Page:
In honor of the day, I'd like to solicit some insight about a mystery that I have wondered about for some time.
I see Thanksgiving as a food-oriented holiday, and I'm comfortable with that, in spite of the creepy mythos of the holiday's origins. Eliminating Thanksgiving is a level of cultural reconstructive surgery that I'm not prepared to undertake, but I do think that all Americans need to acknowledge the problems in the "Squanto brings maize" myth. So I gather that Native Americans don't feel so charitably about the holiday, and I certainly respect that.
Among American Jews, it's a great legendary pseudo-tradition to go out to dinner at a Chinese restaraunt on Christmas Day. You have the day off from work, no other place is open, you don't celebrate the holiday, and everyone knows that pork is kosher if it comes in the form of pork fried rice. It's not actually something we ever did in my family; in a great show of Jewish-Catholic syncreticism, we kinda figured that more holidays equals more fun, an attitude which I have retained. But it's a well-known practice, and here in San Francisco it's commemorated by Kung Pao Kosher Comedy night, a revue of Jewish comics performing at Christmas in a Chinese restaraunt.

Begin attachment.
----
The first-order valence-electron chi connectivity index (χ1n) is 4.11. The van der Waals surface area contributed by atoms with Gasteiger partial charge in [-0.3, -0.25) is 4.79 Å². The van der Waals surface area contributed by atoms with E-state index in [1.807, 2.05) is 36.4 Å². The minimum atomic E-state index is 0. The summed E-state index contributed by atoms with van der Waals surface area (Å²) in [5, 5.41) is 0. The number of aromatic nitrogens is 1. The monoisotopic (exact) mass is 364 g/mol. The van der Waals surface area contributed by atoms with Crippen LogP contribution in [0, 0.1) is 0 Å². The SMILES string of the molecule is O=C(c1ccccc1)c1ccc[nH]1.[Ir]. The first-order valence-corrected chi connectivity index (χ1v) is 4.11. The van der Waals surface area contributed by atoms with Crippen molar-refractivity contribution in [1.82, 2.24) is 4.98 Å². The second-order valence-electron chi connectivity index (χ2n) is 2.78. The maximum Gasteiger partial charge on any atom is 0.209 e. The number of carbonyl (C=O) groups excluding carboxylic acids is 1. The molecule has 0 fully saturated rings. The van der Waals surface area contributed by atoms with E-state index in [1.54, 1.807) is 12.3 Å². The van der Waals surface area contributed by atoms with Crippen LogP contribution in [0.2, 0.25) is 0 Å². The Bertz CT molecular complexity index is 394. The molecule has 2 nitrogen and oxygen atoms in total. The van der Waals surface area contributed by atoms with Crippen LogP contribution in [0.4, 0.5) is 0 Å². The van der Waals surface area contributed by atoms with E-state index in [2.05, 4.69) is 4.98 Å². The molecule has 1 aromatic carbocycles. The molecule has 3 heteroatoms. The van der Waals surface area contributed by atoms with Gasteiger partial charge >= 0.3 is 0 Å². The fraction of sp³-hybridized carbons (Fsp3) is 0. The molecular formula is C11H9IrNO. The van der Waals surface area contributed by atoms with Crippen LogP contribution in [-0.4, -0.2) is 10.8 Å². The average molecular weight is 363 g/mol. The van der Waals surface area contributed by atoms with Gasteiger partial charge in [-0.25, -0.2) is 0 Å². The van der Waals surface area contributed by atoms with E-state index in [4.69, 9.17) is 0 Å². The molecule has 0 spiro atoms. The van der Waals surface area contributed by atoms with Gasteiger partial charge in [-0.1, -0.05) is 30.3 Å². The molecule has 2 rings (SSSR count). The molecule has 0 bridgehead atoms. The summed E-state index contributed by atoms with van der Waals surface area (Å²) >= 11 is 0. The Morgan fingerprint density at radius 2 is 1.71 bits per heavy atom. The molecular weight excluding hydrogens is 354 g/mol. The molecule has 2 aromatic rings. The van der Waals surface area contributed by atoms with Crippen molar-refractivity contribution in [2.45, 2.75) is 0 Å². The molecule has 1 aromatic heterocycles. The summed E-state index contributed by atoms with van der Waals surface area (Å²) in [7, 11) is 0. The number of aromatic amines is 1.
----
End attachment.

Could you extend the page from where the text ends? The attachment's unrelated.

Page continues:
So I wonder: is there a Native American equivalent on Thanksgiving? Are all of the SF Native Americans over at Café Bastille right now, partying with the European expats? I hope that folks who have good reasons to feel uncomfortable with Turkey Day are doing something fun to reclaim the holiday for their own purposes.
Does someone in my vast reader population know?